(IAAC) OBJECT: Barnard 33 (HORSEHEAD NEB.); INST: 16" Dobnewt f/4.59

Observer:  Todd Gross
Your skill:  Intermediate 
Date and UT of observation: 11/29/97
Location & latitude: 22 miles west of Boston, Ma. 42.3N
Site classification: Suburban
Limiting magnitude (visual): 5.0 (estimated) 4.7 (est) in vicinity of object
Seeing (1 to 10 - worst-best):  6-7
Moon up (phase?): No
Weather: Clear
Instrument: 16" Newtonian-dob w. 96/99% coatings f/4.59
Magnifications: 62x,124x
Filters used: H-beta
Object: Barnard 33, the Horsehead nebula
Constellation: Orion
Object data: Dark nebula
Personal "rating" (at this aperture):  D+
Did it!! Two nights running under slightly light polluted suburban skies, 
the only way to see the infamous Horsehead nebula was with somewhat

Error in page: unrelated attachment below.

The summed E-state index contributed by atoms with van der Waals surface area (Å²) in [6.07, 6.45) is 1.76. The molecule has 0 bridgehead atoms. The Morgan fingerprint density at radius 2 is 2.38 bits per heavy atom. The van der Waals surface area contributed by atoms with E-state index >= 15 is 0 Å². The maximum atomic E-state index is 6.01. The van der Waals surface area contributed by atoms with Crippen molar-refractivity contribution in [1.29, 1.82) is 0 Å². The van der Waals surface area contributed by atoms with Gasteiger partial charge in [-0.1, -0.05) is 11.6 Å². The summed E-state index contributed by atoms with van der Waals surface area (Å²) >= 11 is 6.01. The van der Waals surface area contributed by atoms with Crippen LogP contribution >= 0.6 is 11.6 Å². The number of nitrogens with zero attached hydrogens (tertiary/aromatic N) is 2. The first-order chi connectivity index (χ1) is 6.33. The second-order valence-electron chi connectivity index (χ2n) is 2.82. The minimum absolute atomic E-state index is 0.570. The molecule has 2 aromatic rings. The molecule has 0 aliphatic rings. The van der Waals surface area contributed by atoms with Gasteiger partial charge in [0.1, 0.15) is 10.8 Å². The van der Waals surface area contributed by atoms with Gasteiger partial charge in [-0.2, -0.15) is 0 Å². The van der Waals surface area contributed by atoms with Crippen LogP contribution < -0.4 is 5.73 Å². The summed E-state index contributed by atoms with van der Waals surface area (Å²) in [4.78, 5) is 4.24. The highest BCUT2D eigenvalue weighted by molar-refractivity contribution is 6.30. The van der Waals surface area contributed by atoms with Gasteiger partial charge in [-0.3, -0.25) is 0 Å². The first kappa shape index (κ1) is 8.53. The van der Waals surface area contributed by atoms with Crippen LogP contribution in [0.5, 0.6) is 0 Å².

averted vision, using an H-beta filter. Best at 60-120x, any more and I was
too magnified, any less, and the light pollution drowned it.
Object is elusive at first, but with dark adaptation and averted vision (and 
relaxing, looking at other things in the field) the bar of nebulosity is 
noticeable, running across the field, just missing one of the three brighter 
stars in the field at 124x. Rising up from that bar is the dark area 
while ill-defined blotch, which does look like some sort of head gazing to
it's left  
(right in a star diagonal, I'm sure). At 62x, I have to edge the bright
star in Orion's 
belt out of the field of view to bring out the nebulosity. Interestingly,
the flame 
nebula nearby was not detected with the H-beta filter! Also, without the
h-beta no
nebulosity was detected on the horsehead.... in these light polluted skies.
- Todd
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